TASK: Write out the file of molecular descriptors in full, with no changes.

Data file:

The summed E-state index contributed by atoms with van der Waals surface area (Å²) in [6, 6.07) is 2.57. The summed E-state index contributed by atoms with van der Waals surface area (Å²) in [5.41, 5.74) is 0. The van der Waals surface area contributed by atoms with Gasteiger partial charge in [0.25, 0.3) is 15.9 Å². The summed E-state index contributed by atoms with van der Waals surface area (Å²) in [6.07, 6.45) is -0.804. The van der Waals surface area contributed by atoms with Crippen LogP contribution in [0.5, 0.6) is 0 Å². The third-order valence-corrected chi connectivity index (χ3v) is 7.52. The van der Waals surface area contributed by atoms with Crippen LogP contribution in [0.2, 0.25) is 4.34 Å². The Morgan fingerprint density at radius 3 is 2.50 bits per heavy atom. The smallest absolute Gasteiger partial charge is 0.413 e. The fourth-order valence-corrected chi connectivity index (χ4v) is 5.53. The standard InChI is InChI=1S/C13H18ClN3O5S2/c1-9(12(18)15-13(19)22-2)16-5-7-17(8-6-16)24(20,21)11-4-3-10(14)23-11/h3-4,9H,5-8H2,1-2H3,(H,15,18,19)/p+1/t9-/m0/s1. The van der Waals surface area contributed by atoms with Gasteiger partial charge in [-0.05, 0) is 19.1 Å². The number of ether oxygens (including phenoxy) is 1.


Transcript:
The summed E-state index contributed by atoms with van der Waals surface area (Å²) in [6, 6.07) is 2.57. The summed E-state index contributed by atoms with van der Waals surface area (Å²) in [5.41, 5.74) is 0. The van der Waals surface area contributed by atoms with Gasteiger partial charge in [0.25, 0.3) is 15.9 Å². The summed E-state index contributed by atoms with van der Waals surface area (Å²) in [6.07, 6.45) is -0.804. The van der Waals surface area contributed by atoms with Crippen LogP contribution in [0.5, 0.6) is 0 Å². The third-order valence-corrected chi connectivity index (χ3v) is 7.52. The van der Waals surface area contributed by atoms with Crippen LogP contribution in [0.2, 0.25) is 4.34 Å². The Morgan fingerprint density at radius 3 is 2.50 bits per heavy atom. The smallest absolute Gasteiger partial charge is 0.413 e. The fourth-order valence-corrected chi connectivity index (χ4v) is 5.53. The standard InChI is InChI=1S/C13H18ClN3O5S2/c1-9(12(18)15-13(19)22-2)16-5-7-17(8-6-16)24(20,21)11-4-3-10(14)23-11/h3-4,9H,5-8H2,1-2H3,(H,15,18,19)/p+1/t9-/m0/s1. The van der Waals surface area contributed by atoms with Gasteiger partial charge in [-0.05, 0) is 19.1 Å². The number of ether oxygens (including phenoxy) is 1.